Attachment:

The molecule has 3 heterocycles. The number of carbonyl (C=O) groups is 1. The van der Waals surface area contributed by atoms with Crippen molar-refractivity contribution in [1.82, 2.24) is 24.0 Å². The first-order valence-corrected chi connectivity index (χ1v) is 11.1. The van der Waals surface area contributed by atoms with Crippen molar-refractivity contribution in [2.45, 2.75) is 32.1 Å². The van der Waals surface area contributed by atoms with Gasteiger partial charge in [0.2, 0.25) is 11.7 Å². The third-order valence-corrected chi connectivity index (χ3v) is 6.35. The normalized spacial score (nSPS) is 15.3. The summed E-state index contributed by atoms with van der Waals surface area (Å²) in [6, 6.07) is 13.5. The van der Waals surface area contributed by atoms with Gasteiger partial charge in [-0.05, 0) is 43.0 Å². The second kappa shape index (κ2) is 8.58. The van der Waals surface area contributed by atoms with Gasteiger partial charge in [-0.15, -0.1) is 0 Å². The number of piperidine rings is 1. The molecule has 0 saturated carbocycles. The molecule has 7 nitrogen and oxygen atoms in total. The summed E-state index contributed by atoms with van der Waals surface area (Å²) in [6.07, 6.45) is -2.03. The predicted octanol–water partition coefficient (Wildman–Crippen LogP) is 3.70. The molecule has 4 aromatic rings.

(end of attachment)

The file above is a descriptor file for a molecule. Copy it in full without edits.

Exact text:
The molecule has 3 heterocycles. The number of carbonyl (C=O) groups is 1. The van der Waals surface area contributed by atoms with Crippen molar-refractivity contribution in [1.82, 2.24) is 24.0 Å². The first-order valence-corrected chi connectivity index (χ1v) is 11.1. The van der Waals surface area contributed by atoms with Crippen molar-refractivity contribution in [2.45, 2.75) is 32.1 Å². The van der Waals surface area contributed by atoms with Gasteiger partial charge in [0.2, 0.25) is 11.7 Å². The third-order valence-corrected chi connectivity index (χ3v) is 6.35. The normalized spacial score (nSPS) is 15.3. The summed E-state index contributed by atoms with van der Waals surface area (Å²) in [6, 6.07) is 13.5. The van der Waals surface area contributed by atoms with Gasteiger partial charge in [-0.05, 0) is 43.0 Å². The second kappa shape index (κ2) is 8.58. The van der Waals surface area contributed by atoms with Gasteiger partial charge in [-0.15, -0.1) is 0 Å². The number of piperidine rings is 1. The molecule has 0 saturated carbocycles. The molecule has 7 nitrogen and oxygen atoms in total. The summed E-state index contributed by atoms with van der Waals surface area (Å²) in [6.07, 6.45) is -2.03. The predicted octanol–water partition coefficient (Wildman–Crippen LogP) is 3.70. The molecule has 4 aromatic rings.